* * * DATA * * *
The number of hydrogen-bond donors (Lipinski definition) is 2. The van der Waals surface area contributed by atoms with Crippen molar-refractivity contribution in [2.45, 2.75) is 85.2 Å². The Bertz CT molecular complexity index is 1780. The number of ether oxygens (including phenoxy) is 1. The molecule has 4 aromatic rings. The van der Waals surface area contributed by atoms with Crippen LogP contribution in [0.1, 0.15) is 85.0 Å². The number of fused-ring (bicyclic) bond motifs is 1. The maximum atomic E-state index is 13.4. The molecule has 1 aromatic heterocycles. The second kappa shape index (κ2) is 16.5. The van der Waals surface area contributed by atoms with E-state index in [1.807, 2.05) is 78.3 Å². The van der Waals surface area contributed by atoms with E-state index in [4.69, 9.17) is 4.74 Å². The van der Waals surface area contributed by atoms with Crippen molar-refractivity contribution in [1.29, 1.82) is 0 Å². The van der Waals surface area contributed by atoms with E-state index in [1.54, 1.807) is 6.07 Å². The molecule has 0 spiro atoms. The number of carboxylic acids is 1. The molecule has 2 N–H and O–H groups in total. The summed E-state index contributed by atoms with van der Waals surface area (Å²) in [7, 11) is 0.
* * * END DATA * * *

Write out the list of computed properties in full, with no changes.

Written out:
The number of hydrogen-bond donors (Lipinski definition) is 2. The van der Waals surface area contributed by atoms with Crippen molar-refractivity contribution in [2.45, 2.75) is 85.2 Å². The Bertz CT molecular complexity index is 1780. The number of ether oxygens (including phenoxy) is 1. The molecule has 4 aromatic rings. The van der Waals surface area contributed by atoms with Crippen LogP contribution in [0.1, 0.15) is 85.0 Å². The number of fused-ring (bicyclic) bond motifs is 1. The maximum atomic E-state index is 13.4. The molecule has 1 aromatic heterocycles. The second kappa shape index (κ2) is 16.5. The van der Waals surface area contributed by atoms with E-state index in [1.807, 2.05) is 78.3 Å². The van der Waals surface area contributed by atoms with E-state index in [4.69, 9.17) is 4.74 Å². The van der Waals surface area contributed by atoms with Crippen molar-refractivity contribution in [1.29, 1.82) is 0 Å². The van der Waals surface area contributed by atoms with E-state index in [1.54, 1.807) is 6.07 Å². The molecule has 0 spiro atoms. The number of carboxylic acids is 1. The molecule has 2 N–H and O–H groups in total. The summed E-state index contributed by atoms with van der Waals surface area (Å²) in [7, 11) is 0.